EPA argued in its brief that the court lacks jurisdiction to review the 2017 order denying the petition to revoke the tolerances for chlorpyrifos because Section 408(g)(2)(C) of the Federal Food, Drug, and Cosmetic Act (FFDCA) requires EPA to rule on administrative objections to its denial of the petition to revoke the tolerances for chlorpyrifos before judicial review is available under FFDCA Section 408(h)(1).The majority opinion rejected this argument, stating that FFDCA Section 408(h)(1) “does not ‘clearly state’ that obtaining a section (g)(2)(C) order in response to administrative objections is a jurisdictional requirement.” Rather than a jurisdictional limitation, the majority construed the objections process in FFDCA as a non-jurisdictional “claims-processing rule.”In contrast, the dissenting judge agreed with EPA’s argument that the court lacks jurisdiction to review this matter until after EPA responds to the objections to the 2017 order.

After concluding that the objections process is not jurisdictional in character, the majority next considered whether the petitioners should nonetheless be required to exhaust their administrative remedies by waiting until EPA responds to their objections before obtaining judicial review.Although FFDCA Section 408(g)(2)(C) requires EPA to rule on the objections “as soon as practicable,” EPA had taken no action for 13 months after the objections were filed.The majority concluded that the exhaustion requirement should be waived “in light of the strong individual interests against requiring exhaustion and weak institutional interests in favor of it.”

EPA did not specifically address the substantive merits of the 2017 order in its brief, and the majority found that EPA has consequently “forfeited any merits-based argument.”The 2017 order was issued in the context of an administrative record in which EPA has repeatedly determined that the FFDCA standard for maintenance of chlorpyrifos tolerances (“a reasonable certainty that no harm will result from aggregate exposure to the pesticide”) could not be met because of the risk of neurodevelopmental effects. The standard for registration under the Federal Insecticide, Fungicide, and Rodenticide Act (FIFRA) incorporates this same FFDCA standard. Although the 2017 order stated that “the science addressing neurodevelopmental effects is unresolved,” it did nothing to alter these prior EPA determinations. The majority noted that EPA’s assertion that “significant uncertainty” remains regarding the health effects of chlorpyrifos being directly at odds with the “reasonably certainty” standard and “therefore mandates revoking the tolerance under [FFDCA Section 408(b)(2)(A)(i)].” The majority concluded that the possibility that future evidence may contradict EPA’s current determinations cannot justify continued inaction, and that the failure of EPA to proceed with the revocation of the tolerances and the cancellation of the registrations for chlorpyrifos “has now placed the agency in direct contravention of the FFDCA and FIFRA.”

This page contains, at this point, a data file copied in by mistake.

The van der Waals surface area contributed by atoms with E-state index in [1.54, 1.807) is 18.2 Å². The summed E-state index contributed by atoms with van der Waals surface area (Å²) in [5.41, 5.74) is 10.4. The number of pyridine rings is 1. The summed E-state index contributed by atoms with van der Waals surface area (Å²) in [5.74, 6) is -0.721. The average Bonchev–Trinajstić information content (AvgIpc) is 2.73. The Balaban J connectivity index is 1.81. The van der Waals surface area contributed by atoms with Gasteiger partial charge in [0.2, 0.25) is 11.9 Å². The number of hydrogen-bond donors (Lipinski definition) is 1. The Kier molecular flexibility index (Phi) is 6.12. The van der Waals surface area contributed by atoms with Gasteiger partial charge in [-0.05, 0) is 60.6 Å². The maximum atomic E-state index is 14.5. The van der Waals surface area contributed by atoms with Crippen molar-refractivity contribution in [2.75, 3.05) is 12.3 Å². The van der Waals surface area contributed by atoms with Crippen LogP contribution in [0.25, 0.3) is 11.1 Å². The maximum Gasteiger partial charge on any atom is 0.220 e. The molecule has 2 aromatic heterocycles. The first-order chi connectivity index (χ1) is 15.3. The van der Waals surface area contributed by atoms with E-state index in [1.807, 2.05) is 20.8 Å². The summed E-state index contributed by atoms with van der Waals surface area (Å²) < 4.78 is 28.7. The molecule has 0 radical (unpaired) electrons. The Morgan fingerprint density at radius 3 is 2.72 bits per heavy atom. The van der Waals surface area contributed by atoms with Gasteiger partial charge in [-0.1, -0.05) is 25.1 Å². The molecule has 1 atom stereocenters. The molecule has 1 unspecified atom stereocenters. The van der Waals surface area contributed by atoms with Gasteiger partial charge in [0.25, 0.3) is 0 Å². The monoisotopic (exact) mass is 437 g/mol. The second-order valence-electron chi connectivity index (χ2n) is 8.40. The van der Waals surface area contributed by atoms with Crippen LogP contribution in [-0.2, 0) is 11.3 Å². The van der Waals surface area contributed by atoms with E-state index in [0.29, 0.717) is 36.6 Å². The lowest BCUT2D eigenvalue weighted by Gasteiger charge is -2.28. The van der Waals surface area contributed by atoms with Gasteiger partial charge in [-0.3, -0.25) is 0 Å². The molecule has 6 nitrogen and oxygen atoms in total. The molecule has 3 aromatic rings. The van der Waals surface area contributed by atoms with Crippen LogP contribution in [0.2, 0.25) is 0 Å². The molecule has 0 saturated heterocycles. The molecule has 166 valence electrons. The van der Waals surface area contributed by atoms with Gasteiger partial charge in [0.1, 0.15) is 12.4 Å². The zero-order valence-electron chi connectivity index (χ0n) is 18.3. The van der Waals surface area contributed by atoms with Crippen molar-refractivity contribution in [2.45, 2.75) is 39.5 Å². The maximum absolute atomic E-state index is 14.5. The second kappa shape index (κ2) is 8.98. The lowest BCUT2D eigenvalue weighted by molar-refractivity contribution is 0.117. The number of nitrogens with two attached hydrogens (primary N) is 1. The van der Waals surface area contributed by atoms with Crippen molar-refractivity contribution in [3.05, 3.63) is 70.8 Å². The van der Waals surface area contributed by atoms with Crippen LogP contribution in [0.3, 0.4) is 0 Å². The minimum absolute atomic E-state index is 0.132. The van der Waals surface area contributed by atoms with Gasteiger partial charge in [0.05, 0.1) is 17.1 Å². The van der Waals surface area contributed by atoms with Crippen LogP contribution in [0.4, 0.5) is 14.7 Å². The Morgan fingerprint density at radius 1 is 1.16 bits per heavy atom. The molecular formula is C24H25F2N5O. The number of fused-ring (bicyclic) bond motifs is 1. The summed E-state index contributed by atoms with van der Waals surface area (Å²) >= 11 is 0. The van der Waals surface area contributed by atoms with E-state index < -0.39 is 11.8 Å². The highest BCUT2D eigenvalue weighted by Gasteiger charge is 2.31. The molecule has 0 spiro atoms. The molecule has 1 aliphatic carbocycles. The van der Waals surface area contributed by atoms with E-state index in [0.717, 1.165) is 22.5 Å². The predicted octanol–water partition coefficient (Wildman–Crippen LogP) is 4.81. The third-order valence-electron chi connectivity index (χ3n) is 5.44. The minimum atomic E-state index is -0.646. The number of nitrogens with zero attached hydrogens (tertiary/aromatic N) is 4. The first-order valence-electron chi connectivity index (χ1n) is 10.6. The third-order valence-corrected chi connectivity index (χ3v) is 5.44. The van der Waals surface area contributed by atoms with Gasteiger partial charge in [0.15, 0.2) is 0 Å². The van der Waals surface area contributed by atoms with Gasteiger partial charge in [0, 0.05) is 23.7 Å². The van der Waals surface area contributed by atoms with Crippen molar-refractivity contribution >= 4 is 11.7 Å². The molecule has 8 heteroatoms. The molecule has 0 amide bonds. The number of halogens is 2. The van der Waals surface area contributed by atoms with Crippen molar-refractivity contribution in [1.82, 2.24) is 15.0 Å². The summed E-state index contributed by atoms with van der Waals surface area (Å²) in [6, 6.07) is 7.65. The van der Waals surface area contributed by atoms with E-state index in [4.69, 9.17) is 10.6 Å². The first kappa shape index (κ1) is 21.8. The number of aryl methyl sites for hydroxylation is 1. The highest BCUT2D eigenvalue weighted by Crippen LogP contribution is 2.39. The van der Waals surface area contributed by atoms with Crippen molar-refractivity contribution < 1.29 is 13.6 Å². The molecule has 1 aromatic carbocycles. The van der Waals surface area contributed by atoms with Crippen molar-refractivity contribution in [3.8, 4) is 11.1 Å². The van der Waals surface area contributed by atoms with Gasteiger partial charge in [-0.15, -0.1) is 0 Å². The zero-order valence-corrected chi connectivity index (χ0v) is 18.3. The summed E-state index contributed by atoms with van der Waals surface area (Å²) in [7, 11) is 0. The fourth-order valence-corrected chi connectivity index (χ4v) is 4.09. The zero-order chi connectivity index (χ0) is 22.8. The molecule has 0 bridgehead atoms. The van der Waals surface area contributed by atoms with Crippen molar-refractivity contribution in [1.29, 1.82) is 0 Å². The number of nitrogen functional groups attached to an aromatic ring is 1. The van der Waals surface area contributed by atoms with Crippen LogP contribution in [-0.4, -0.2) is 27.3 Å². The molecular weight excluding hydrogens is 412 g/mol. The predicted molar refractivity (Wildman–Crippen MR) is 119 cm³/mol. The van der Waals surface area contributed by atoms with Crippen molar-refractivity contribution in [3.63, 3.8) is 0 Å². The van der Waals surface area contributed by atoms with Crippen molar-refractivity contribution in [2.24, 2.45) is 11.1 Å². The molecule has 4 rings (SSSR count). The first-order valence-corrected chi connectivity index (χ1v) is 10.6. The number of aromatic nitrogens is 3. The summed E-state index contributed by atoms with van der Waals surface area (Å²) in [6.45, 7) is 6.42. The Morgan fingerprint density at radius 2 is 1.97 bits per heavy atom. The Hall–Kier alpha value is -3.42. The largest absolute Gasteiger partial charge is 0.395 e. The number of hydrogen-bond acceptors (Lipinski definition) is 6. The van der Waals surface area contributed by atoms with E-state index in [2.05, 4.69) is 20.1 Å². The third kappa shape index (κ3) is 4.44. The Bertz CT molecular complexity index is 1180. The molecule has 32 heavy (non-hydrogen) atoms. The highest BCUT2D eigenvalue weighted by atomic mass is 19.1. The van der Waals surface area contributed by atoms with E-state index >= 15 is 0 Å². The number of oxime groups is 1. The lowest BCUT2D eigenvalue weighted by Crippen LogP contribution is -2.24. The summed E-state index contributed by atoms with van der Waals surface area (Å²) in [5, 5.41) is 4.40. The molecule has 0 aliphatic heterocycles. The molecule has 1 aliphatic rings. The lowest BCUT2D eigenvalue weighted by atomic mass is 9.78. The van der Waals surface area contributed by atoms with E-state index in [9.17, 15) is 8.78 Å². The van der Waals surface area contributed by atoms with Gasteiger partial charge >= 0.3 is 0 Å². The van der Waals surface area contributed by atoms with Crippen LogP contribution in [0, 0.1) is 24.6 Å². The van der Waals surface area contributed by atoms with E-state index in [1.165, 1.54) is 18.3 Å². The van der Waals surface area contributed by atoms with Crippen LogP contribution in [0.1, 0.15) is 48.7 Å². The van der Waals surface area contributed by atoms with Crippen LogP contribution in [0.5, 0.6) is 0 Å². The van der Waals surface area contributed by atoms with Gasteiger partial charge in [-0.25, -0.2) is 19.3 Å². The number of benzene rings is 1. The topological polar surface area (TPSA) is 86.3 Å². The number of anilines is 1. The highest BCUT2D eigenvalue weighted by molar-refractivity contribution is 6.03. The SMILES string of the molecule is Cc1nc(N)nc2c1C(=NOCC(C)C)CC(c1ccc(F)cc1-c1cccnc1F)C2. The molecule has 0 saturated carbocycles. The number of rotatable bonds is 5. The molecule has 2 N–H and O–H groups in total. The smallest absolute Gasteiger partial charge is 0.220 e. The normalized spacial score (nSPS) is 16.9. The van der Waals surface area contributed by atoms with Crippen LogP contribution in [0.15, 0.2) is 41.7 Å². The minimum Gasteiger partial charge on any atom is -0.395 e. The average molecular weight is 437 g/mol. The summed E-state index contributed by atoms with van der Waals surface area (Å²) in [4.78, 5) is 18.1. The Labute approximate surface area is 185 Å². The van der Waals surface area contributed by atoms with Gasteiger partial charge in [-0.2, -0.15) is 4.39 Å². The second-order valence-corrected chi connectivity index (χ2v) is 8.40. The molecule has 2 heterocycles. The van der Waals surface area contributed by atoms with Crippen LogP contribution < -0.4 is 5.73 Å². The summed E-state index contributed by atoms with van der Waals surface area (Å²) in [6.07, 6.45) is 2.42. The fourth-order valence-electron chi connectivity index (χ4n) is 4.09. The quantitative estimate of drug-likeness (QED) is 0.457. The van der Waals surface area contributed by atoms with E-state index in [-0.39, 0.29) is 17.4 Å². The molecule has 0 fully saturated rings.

Commentary

The court’s direct instruction requiring EPA to proceed promptly with revocation of all tolerances and cancellations of all registrations for chlorpyrifos represents an unusually aggressive judicial intervention in the administrative process.Nevertheless, this outcome must be viewed in the context of an eleven year history beginning with an administrative petition that requested the same relief, followed by a writ of mandamus in 2015 from the same court requiring EPA to make a prompt decision on the petition.Although substantial controversy remains concerning the correct interpretation of epidemiology studies with chlorpyrifos, it appears that the court believes that EPA has not taken any action that would support a change in EPA’s prior conclusion that these studies constitute evidence of potential neurodevelopmental effects in children at chlorpyrifos exposure levels below the threshold for acetylcholinesterase (AChE) inhibition. Had EPA’s 2017 denial of the administrative petition been accompanied by an amended risk assessment for chlorpyrifos which articulated a changed conclusion, the court may have been less likely to substitute its judgment for that of EPA.The court seemed to find that because the scientific assessments in the current administrative record could not support the “reasonable certainty” standard in the FFDCA, the conclusion it reached on the merits was unavoidable.

Please see our blog item “Oral Argument Held in Case Challenging EPA’s Denial of Petition to Revoke Chlorpyrifos Tolerances” for information on the oral argument that took place on July 9, 2018, and the briefing in this case.  Further information on the case proceedings is available on our blog under key word chlorpyrifos.


 

By Lisa M. Campbell and Heather F. Collins, M.S.

On March 22, 2018, the U.S. Environmental Protection Agency (EPA) released the Pesticide Registration Notice (PR Notice) 2018-1 issued by the Office of Pesticide Programs (OPP) entitled “Determination of Minor Use under Federal Insecticide, Fungicide, and Rodenticide Act Section 2(ll)” (PR Notice 2018-1).  Notice of Availability issued on March 21, 2018.  83 Fed. Reg. 12385.  The PR Notice states that it “describes the revised approach to interpreting economic minor use based on the concept of the registration of a pesticide as an investment.”  It “revises the method and criteria used by EPA for evaluating ‘sufficient economic incentive’ under FIFRA section 2(ll)(2),’” and it “also clarifies that minor use under FIFRA section 2(ll)(1) is based on acreage reported in the [U.S. Department of Agriculture (USDA)] Census of Agriculture.”